Keywords: textile dyeing, vat dyes, sulphur dyes, reduction, oxidation, catalysis, ecology, organic agents, electrochemistry, ultrasound, magnetic field, UV application, biotechnology
Published: 01.06.2012; Views: 2235; Downloads: 99
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8.
Removal of vat and disperse dyes from residual pad liquors
Vera Golob, Alenka Ojstršek, 2005, original scientific article

Abstract: The efficiency of three wastewater treatment techniques, coagulation/flocculation, adsorption and ultrafiltration, has been studied for the removal of vat and disperse dyes from residual pad liquors. Three inorganic coagulants Al2(SO4)3 18H2O, FeSO4 7H2O, FeCl3 6H2O and commercial cationic flocculant, as individuals and in combination, were tested for the coagulation/flocculation methods. Granular activated carbon was used as an adsorbent in the adsorption technique. Ultrafiltration was performed using a polyethersulfone membrane with a molecular weight cut-off of 10 kDa. Dye removal was evaluated as the difference between concentrations of dyes in pad liquors before and after a particular treatment using absorbance measurements.The obtained results indicated over 90% of dye removal using appropriate coagulants and only 40% using activated carbon. The best results, dye removal over 98%, were achieved using the ultrafiltration technique.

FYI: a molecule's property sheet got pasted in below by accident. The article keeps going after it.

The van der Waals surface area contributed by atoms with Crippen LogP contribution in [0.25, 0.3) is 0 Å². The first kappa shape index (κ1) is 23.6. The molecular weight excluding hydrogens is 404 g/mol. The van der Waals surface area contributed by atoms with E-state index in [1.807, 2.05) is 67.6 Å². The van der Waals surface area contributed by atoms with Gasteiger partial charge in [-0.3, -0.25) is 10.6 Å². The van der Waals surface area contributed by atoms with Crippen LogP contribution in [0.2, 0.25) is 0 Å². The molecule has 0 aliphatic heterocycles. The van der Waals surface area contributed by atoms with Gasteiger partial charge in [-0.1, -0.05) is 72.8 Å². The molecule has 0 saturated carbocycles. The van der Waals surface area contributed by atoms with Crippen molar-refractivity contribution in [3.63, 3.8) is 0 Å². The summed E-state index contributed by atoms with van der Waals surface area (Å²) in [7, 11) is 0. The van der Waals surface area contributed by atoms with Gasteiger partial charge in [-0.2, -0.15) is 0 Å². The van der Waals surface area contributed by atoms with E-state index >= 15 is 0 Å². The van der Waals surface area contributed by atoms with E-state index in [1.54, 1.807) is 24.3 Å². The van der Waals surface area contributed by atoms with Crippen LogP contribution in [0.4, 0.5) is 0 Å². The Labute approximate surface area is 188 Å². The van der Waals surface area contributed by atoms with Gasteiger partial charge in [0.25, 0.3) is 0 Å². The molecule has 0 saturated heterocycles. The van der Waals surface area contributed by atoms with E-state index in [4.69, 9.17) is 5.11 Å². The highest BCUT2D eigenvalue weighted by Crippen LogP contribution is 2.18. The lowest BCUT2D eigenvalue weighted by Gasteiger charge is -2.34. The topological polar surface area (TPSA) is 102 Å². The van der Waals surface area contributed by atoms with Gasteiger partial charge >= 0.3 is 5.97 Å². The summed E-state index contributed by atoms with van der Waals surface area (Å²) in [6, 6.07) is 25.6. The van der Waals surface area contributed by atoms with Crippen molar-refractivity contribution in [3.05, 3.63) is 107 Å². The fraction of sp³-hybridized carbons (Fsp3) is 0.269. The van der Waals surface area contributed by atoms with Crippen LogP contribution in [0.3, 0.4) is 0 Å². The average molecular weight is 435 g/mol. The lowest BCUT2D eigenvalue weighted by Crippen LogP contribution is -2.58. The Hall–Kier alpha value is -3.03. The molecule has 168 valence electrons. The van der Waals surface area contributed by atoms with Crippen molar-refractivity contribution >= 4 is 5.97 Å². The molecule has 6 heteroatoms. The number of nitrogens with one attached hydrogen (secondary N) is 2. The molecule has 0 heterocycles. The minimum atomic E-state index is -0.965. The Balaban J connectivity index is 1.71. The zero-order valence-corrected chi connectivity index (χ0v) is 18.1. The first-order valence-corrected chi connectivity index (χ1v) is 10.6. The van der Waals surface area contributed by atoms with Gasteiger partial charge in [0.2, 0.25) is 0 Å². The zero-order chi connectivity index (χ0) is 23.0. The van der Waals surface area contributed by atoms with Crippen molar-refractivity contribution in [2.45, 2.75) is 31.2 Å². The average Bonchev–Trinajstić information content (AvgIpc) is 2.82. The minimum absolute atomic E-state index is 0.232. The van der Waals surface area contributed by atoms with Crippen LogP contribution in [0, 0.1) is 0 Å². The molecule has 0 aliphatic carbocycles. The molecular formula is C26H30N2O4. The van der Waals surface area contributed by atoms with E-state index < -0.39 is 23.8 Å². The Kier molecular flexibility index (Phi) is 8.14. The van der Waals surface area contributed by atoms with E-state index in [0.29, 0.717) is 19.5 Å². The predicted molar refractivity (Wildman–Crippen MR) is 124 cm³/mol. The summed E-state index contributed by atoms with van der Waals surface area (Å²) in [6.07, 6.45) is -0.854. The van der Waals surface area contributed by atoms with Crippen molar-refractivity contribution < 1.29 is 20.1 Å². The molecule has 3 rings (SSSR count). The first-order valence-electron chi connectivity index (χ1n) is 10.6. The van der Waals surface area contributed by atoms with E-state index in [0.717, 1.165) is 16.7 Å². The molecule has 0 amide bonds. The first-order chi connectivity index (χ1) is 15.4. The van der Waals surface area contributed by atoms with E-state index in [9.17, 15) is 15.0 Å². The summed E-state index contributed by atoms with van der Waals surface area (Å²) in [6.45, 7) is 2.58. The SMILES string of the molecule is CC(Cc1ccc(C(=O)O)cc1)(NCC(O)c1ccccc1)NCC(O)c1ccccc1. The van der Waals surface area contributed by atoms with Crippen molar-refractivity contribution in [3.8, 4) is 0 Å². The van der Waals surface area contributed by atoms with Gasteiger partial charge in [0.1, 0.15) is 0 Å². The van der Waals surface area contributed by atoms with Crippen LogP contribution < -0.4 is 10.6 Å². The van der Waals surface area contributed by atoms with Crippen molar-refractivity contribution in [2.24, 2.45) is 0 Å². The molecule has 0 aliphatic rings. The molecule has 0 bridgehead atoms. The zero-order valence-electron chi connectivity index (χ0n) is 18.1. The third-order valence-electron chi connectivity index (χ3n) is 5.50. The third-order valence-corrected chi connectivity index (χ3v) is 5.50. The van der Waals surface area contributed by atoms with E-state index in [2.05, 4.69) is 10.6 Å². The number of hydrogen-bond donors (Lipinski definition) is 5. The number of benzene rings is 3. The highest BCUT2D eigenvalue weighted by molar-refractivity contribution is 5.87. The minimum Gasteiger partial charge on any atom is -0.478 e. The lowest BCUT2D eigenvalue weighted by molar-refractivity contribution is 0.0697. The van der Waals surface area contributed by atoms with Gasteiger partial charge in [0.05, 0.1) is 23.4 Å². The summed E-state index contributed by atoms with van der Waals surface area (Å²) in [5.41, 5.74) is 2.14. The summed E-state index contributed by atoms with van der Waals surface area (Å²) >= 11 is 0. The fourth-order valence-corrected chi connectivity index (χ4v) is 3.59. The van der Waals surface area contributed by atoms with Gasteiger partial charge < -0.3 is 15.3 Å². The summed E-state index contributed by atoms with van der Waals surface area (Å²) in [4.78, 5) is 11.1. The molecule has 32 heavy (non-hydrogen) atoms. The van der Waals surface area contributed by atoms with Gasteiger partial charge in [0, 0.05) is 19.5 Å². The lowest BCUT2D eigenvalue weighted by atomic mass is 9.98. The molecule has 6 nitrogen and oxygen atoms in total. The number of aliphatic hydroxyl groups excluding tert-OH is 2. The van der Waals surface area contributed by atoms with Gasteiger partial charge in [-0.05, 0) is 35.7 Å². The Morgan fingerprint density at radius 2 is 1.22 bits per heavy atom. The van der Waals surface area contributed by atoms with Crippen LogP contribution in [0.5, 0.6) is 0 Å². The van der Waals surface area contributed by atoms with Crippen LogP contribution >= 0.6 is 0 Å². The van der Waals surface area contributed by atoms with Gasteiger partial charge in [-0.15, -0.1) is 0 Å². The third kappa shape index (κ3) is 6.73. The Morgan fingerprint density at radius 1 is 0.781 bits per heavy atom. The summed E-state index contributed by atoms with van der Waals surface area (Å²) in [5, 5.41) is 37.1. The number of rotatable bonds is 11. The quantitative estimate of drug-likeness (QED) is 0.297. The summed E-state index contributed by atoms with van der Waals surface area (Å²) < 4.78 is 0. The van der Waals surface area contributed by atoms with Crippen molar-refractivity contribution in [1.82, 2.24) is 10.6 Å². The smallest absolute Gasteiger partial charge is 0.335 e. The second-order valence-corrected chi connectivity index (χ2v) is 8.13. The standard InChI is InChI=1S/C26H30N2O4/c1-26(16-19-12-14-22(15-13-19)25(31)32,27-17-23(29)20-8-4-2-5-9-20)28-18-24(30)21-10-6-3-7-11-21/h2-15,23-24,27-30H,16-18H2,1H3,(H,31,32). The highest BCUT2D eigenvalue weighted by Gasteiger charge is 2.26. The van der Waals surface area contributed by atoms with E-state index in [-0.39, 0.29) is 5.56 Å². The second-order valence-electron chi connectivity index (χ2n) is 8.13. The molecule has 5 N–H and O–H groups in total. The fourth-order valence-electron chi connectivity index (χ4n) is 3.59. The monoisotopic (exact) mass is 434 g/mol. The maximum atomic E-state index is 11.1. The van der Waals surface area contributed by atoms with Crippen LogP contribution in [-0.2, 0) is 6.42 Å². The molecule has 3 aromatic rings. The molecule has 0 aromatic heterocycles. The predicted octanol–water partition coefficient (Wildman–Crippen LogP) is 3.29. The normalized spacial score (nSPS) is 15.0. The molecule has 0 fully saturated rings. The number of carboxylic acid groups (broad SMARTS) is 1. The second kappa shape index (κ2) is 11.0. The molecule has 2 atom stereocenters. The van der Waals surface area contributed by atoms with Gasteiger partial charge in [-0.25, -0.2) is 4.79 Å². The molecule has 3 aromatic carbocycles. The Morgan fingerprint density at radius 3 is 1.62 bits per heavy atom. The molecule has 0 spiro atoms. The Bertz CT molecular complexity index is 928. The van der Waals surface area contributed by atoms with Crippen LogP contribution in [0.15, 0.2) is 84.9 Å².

Keywords: textile dyeing, disperse dyes, wastewater, decoloration, wastewater treatment, coagulation, flocculation, adsorption, ultrafiltration, vat dyes
Published: 01.06.2012; Views: 1727; Downloads: 96
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9.
Different measures of sensitivity of recipe colour to random and proportional dye concentration error
Boris Sluban, Olivera Šauperl, 2005, original scientific article